Group of professionals discuss finance

Breaking news and expert analysis on legal and compliance issues

[Back To Home][Back To Archives]

From Banking and Finance Law Daily, November 20, 2018

FDIC seeks comments on capital and liquidity thresholds

By John M. Pachkowski, J.D.

At its Nov. 20, 2018, open meeting, the Federal Deposit Insurance Corporation’s Board of Directors approved a notice of proposed rulemaking that would establish a revised framework for large U.S. banking organizations and their subsidiary depository institutions—banking organizations—for determining application of the regulatory capital rule, the liquidity coverage ratio (LCR) rule, and the proposed net stable funding ratio (NSFR) rule based on a banking organization’s risk profile. Comments on the proposed rulemaking are due by Jan. 22, 2019.

One board member, Martin J. Gruenberg, voted "no" on the proposed rulemaking.

The Federal Reserve Board has previously approved the proposed rulemaking (see Banking and Finance Law Daily, Oct. 31, 2018). In most likelihood, with the Comptroller of the Currency sitting on the FDIC’s board, the Office of the Comptroller of the Currency will approve the proposed rulemaking as well.

Proposed rule. The proposed rulemaking would more closely align the regulatory requirements that apply to large banking organizations with their risk profiles and would place banking organizations, with total assets of more than $100 billion into one of four categories. These four categories are based on based on size, cross jurisdictional activity, weighted short-term wholesale funding, off-balance sheet exposure, and nonbank assets.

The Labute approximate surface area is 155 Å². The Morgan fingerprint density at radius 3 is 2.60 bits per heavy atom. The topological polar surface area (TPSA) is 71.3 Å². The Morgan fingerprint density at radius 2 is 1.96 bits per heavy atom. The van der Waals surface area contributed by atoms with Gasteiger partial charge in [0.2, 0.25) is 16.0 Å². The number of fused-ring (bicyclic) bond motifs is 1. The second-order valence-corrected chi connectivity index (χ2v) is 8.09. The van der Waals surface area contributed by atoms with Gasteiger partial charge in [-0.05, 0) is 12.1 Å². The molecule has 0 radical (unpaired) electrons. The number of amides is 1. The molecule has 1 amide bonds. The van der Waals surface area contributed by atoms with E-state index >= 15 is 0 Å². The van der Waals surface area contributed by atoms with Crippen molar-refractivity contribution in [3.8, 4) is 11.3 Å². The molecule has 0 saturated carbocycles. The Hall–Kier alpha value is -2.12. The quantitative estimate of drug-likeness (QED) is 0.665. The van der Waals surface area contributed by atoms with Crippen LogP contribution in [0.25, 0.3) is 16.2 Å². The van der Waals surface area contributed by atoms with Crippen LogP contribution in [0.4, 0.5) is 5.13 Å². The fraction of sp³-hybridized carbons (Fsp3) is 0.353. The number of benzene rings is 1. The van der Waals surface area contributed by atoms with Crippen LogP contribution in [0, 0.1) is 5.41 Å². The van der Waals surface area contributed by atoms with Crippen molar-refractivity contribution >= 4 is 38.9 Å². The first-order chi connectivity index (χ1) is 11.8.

Thoughtful approach. During the meeting, FDIC Chairman Jelena McWilliams called the proposed rulemaking a "thoughtful approach to tailoring the application of prudential standards within the banking industry" and "is something that we should continue to explore for banks of all sizes and risk profiles." She further noted, "The cumulative expected decrease in capital among banks with total consolidated assets above $100 billion is less than 1 percent."

"Unnecessarily weaken" protection. In voting "no" on the proposed rulemaking, Gruenberg noted that "[a] consequence of the revised framework would be to reduce significantly the liquidity requirements for banking organizations with assets between $100 billion and $700 billion." He added, "this would, in my view, unnecessarily weaken a central post-crisis prudential protection for the financial system and place the Deposit Insurance Fund at greater risk."

MainStory: TopStory BankingFinance BankHolding CapitalBaselAccords DoddFrankAct FedTracker FinancialStability PrudentialRegulation

Back to Top

Banking and Finance Law Daily

Introducing Wolters Kluwer Banking and Finance Law Daily — a daily reporting service created by attorneys, for attorneys — providing same-day coverage of breaking news, court decisions, legislation, and regulatory activity.


A complete daily report of the news that affects your world

  • View full summaries of federal and state court decisions.
  • Access full text of legislative and regulatory developments.
  • Customize your daily email by topic and/or jurisdiction.
  • Search archives for stories of interest.

Not just news — the right news

  • Get expert analysis written by subject matter specialists—created by attorneys for attorneys.
  • Track law firms and organizations in the headlines with our new “Who’s in the News” feature.
  • Promote your firm with our new reprint policy.

24/7 access for a 24/7 world

  • Forward information with special copyright permissions, encouraging collaboration between counsel and colleagues.
  • Save time with mobile apps for your BlackBerry, iPhone, iPad, Android, or Kindle.
  • Access all links from any mobile device without being prompted for user name and password.